where N is the number of molecules colliding with the surface by unit time and unit area, m is the mass of the molecules, c is the velocity of the molecules, eR and eV stand for the rotational and vibrational energies, and subscripts i and r refer to incident and reflected molecules.

The compressibility effect on the heat transfer coefficient Ch is plotted in Figs. 3 and 4 for leading edge thickness t/l¥ of 0.01 and 1, respectively, which correspond to thickness Knudsen number Knt of 100 and 1. In this set of plots, Figs. 3(a) and 4(a) correspond to the heat transfer coefficient Ch on the front surface as a function of the dimensionless height Y (º y/l¥), measured from the stagnation point up to the shoulder of the wedge, and Figs. 3(b) and 4(b) correspond to the heat transfer coefficient Ch to the afterbody surface of the wedge as a function of the dimensionless arc length S (º s/l¥), measured from the shoulder of the leading edge. It is worthwhile mentioning that the results for the heat transfer coefficient Ch corresponding to the thickness Knudsen number case of 10 (t/l¥ of 0.1) will not be presented since they are similar to the Knt of 100.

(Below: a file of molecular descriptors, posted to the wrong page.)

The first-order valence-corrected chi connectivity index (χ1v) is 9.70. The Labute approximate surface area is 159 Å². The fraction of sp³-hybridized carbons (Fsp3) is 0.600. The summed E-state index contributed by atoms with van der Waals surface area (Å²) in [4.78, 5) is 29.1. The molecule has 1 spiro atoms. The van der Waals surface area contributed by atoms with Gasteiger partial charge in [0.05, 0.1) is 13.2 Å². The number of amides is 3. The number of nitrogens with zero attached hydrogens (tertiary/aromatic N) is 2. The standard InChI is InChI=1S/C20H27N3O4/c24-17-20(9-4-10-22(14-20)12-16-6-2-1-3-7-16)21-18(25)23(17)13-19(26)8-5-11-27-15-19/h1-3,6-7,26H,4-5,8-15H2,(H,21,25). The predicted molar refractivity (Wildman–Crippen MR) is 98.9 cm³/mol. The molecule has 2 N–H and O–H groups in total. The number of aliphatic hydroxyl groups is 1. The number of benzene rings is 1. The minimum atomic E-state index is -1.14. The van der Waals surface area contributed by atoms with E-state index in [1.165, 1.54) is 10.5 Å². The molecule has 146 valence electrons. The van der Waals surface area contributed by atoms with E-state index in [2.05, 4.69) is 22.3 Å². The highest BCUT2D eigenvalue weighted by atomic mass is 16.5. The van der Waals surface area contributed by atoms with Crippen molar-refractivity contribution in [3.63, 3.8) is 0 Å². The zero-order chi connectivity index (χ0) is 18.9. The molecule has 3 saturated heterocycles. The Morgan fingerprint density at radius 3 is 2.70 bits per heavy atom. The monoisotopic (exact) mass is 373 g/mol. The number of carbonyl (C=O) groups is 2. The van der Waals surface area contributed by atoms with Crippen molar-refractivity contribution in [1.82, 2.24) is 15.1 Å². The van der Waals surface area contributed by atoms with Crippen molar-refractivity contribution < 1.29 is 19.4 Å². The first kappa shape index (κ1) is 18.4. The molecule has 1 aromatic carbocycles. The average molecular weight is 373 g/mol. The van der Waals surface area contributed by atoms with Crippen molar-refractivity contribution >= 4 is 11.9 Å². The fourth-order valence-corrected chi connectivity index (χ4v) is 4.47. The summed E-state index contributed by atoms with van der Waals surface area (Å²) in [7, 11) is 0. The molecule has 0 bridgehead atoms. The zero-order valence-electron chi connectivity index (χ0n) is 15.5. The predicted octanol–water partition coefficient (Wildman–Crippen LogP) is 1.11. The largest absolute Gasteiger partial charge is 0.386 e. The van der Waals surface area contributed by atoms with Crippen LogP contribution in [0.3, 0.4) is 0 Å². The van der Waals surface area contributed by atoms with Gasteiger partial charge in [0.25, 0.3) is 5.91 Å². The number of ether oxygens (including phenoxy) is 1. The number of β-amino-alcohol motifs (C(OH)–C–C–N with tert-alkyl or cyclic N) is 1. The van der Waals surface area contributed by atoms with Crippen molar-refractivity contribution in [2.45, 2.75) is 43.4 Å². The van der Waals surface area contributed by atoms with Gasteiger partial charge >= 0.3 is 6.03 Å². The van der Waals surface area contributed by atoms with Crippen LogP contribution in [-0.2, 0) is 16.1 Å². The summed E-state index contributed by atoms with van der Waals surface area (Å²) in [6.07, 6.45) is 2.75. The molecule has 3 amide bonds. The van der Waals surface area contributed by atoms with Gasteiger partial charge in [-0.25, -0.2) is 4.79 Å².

According to Figs. 3 and 4, it is seen that the heat transfer coefficient Ch changes on the front and afterbody surfaces of the wedge with increasing freestream Mach number. As the freestream Mach number increases from 5 to 12, the kinetic energy of the freestream molecules increases. As a result, the heat flux to the body surface increases. An understanding of this behavior can be gained by Eq. (2). The incident component of the velocity c of the molecules is a function of the freestream Mach number. However, the reflected component of the molecular velocity is not a function of the freestream Mach number. Due to the diffuse reflection model, the reflected component of the molecular velocity is obtained from a Maxwellian distribution that only takes into account for the temperature of the body surface, which has the same value for the freestream Mach number range investigated. It should also be emphasized that the number of molecules colliding with the surface by unit time and unit area, N, which appears in Eq. (2), is the same for the incident and reflected components of the heat transfer coefficient Ch. Nevertheless, N dramatically increases in the front surface of the leading edges with increasing the freestream Mach number (not shown).